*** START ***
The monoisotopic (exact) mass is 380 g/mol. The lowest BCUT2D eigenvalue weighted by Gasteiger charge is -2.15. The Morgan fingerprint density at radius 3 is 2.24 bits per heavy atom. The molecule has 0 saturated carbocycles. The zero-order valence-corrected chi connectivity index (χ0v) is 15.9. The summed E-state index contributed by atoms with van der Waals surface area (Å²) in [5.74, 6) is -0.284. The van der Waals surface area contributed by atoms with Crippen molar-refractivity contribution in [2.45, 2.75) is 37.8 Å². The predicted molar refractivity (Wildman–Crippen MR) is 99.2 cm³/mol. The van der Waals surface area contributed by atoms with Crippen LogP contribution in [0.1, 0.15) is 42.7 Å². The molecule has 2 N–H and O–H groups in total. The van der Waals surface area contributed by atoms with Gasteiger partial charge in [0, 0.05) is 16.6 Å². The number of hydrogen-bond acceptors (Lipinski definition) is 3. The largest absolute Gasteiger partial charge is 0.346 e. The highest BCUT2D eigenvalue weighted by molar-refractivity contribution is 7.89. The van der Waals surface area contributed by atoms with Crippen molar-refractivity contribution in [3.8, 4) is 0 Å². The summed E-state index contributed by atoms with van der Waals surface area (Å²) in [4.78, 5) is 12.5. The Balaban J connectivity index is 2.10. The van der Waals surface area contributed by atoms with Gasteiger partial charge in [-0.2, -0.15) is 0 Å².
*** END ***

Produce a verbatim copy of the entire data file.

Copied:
The monoisotopic (exact) mass is 380 g/mol. The lowest BCUT2D eigenvalue weighted by Gasteiger charge is -2.15. The Morgan fingerprint density at radius 3 is 2.24 bits per heavy atom. The molecule has 0 saturated carbocycles. The zero-order valence-corrected chi connectivity index (χ0v) is 15.9. The summed E-state index contributed by atoms with van der Waals surface area (Å²) in [5.74, 6) is -0.284. The van der Waals surface area contributed by atoms with Crippen molar-refractivity contribution in [2.45, 2.75) is 37.8 Å². The predicted molar refractivity (Wildman–Crippen MR) is 99.2 cm³/mol. The van der Waals surface area contributed by atoms with Crippen LogP contribution in [0.1, 0.15) is 42.7 Å². The molecule has 2 N–H and O–H groups in total. The van der Waals surface area contributed by atoms with Gasteiger partial charge in [0, 0.05) is 16.6 Å². The number of hydrogen-bond acceptors (Lipinski definition) is 3. The largest absolute Gasteiger partial charge is 0.346 e. The highest BCUT2D eigenvalue weighted by molar-refractivity contribution is 7.89. The van der Waals surface area contributed by atoms with Crippen molar-refractivity contribution in [3.8, 4) is 0 Å². The summed E-state index contributed by atoms with van der Waals surface area (Å²) in [4.78, 5) is 12.5. The Balaban J connectivity index is 2.10. The van der Waals surface area contributed by atoms with Gasteiger partial charge in [-0.2, -0.15) is 0 Å².